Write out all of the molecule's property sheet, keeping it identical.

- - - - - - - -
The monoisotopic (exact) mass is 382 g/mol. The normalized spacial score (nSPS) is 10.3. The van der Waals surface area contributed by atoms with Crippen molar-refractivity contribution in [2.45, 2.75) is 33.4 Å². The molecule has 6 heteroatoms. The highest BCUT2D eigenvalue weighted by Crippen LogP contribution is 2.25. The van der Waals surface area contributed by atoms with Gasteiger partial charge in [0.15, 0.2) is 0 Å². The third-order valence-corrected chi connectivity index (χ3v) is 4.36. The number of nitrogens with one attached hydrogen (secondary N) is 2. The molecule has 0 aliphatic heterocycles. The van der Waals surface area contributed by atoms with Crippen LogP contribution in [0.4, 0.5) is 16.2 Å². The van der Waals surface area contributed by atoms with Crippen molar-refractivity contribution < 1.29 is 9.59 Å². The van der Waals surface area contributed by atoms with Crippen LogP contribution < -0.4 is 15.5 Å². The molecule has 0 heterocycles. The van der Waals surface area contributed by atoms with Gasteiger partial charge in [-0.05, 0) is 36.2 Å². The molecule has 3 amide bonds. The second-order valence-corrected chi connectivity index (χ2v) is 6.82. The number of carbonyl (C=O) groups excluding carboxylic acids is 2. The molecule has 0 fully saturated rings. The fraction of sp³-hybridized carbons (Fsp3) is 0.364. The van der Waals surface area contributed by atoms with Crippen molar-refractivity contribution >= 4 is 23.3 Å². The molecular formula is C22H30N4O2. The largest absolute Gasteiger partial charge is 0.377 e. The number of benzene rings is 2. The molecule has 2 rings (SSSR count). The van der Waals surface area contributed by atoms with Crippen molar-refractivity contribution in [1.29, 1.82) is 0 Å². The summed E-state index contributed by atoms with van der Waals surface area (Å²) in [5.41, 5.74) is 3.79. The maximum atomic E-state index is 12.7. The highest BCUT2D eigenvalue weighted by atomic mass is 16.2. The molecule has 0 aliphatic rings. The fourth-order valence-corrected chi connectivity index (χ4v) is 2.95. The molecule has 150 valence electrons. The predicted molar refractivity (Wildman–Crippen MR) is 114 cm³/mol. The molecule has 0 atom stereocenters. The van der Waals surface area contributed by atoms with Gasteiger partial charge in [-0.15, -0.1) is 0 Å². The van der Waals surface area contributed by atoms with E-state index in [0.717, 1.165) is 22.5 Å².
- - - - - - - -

The monoisotopic (exact) mass is 382 g/mol. The normalized spacial score (nSPS) is 10.3. The van der Waals surface area contributed by atoms with Crippen molar-refractivity contribution in [2.45, 2.75) is 33.4 Å². The molecule has 6 heteroatoms. The highest BCUT2D eigenvalue weighted by Crippen LogP contribution is 2.25. The van der Waals surface area contributed by atoms with Gasteiger partial charge in [0.15, 0.2) is 0 Å². The third-order valence-corrected chi connectivity index (χ3v) is 4.36. The number of nitrogens with one attached hydrogen (secondary N) is 2. The molecule has 0 aliphatic heterocycles. The van der Waals surface area contributed by atoms with Crippen LogP contribution in [0.4, 0.5) is 16.2 Å². The van der Waals surface area contributed by atoms with Crippen molar-refractivity contribution < 1.29 is 9.59 Å². The van der Waals surface area contributed by atoms with Crippen LogP contribution < -0.4 is 15.5 Å². The molecule has 0 heterocycles. The van der Waals surface area contributed by atoms with Gasteiger partial charge in [-0.05, 0) is 36.2 Å². The molecule has 3 amide bonds. The second-order valence-corrected chi connectivity index (χ2v) is 6.82. The number of carbonyl (C=O) groups excluding carboxylic acids is 2. The molecule has 0 fully saturated rings. The fraction of sp³-hybridized carbons (Fsp3) is 0.364. The van der Waals surface area contributed by atoms with Crippen molar-refractivity contribution >= 4 is 23.3 Å². The molecular formula is C22H30N4O2. The largest absolute Gasteiger partial charge is 0.377 e. The number of benzene rings is 2. The molecule has 2 rings (SSSR count). The van der Waals surface area contributed by atoms with Crippen molar-refractivity contribution in [1.29, 1.82) is 0 Å². The summed E-state index contributed by atoms with van der Waals surface area (Å²) in [5.41, 5.74) is 3.79. The maximum atomic E-state index is 12.7. The highest BCUT2D eigenvalue weighted by atomic mass is 16.2. The molecule has 0 aliphatic rings. The fourth-order valence-corrected chi connectivity index (χ4v) is 2.95. The molecule has 150 valence electrons. The predicted molar refractivity (Wildman–Crippen MR) is 114 cm³/mol. The molecule has 0 atom stereocenters. The van der Waals surface area contributed by atoms with Gasteiger partial charge in [-0.15, -0.1) is 0 Å². The van der Waals surface area contributed by atoms with E-state index in [0.717, 1.165) is 22.5 Å².